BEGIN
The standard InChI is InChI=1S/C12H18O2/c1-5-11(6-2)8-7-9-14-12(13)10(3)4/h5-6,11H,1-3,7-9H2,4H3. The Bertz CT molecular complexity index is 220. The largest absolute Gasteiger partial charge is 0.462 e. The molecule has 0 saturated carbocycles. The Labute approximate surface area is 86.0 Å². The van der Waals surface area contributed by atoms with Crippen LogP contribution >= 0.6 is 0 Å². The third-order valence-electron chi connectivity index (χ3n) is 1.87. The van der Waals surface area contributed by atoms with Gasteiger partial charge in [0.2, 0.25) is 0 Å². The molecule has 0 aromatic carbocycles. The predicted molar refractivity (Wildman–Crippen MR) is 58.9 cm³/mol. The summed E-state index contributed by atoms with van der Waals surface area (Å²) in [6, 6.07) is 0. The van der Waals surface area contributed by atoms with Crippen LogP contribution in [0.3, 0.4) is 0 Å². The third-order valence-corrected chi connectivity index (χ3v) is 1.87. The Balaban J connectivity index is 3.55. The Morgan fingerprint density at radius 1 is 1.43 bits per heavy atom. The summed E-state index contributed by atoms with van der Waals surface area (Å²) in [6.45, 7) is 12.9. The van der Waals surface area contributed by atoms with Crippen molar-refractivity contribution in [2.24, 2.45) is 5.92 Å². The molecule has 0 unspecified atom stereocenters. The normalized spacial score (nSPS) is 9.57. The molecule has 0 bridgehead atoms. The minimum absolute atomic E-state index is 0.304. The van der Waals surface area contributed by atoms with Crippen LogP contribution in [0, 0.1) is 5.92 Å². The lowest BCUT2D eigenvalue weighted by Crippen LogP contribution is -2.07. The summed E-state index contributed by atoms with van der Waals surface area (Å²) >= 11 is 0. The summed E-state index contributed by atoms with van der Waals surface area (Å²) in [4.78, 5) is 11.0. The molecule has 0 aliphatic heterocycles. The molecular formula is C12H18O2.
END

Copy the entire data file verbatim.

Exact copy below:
The standard InChI is InChI=1S/C12H18O2/c1-5-11(6-2)8-7-9-14-12(13)10(3)4/h5-6,11H,1-3,7-9H2,4H3. The Bertz CT molecular complexity index is 220. The largest absolute Gasteiger partial charge is 0.462 e. The molecule has 0 saturated carbocycles. The Labute approximate surface area is 86.0 Å². The van der Waals surface area contributed by atoms with Crippen LogP contribution >= 0.6 is 0 Å². The third-order valence-electron chi connectivity index (χ3n) is 1.87. The van der Waals surface area contributed by atoms with Gasteiger partial charge in [0.2, 0.25) is 0 Å². The molecule has 0 aromatic carbocycles. The predicted molar refractivity (Wildman–Crippen MR) is 58.9 cm³/mol. The summed E-state index contributed by atoms with van der Waals surface area (Å²) in [6, 6.07) is 0. The van der Waals surface area contributed by atoms with Crippen LogP contribution in [0.3, 0.4) is 0 Å². The third-order valence-corrected chi connectivity index (χ3v) is 1.87. The Balaban J connectivity index is 3.55. The Morgan fingerprint density at radius 1 is 1.43 bits per heavy atom. The summed E-state index contributed by atoms with van der Waals surface area (Å²) in [6.45, 7) is 12.9. The van der Waals surface area contributed by atoms with Crippen molar-refractivity contribution in [2.24, 2.45) is 5.92 Å². The molecule has 0 unspecified atom stereocenters. The normalized spacial score (nSPS) is 9.57. The molecule has 0 bridgehead atoms. The minimum absolute atomic E-state index is 0.304. The van der Waals surface area contributed by atoms with Crippen LogP contribution in [0, 0.1) is 5.92 Å². The lowest BCUT2D eigenvalue weighted by Crippen LogP contribution is -2.07. The summed E-state index contributed by atoms with van der Waals surface area (Å²) >= 11 is 0. The summed E-state index contributed by atoms with van der Waals surface area (Å²) in [4.78, 5) is 11.0. The molecule has 0 aliphatic heterocycles. The molecular formula is C12H18O2.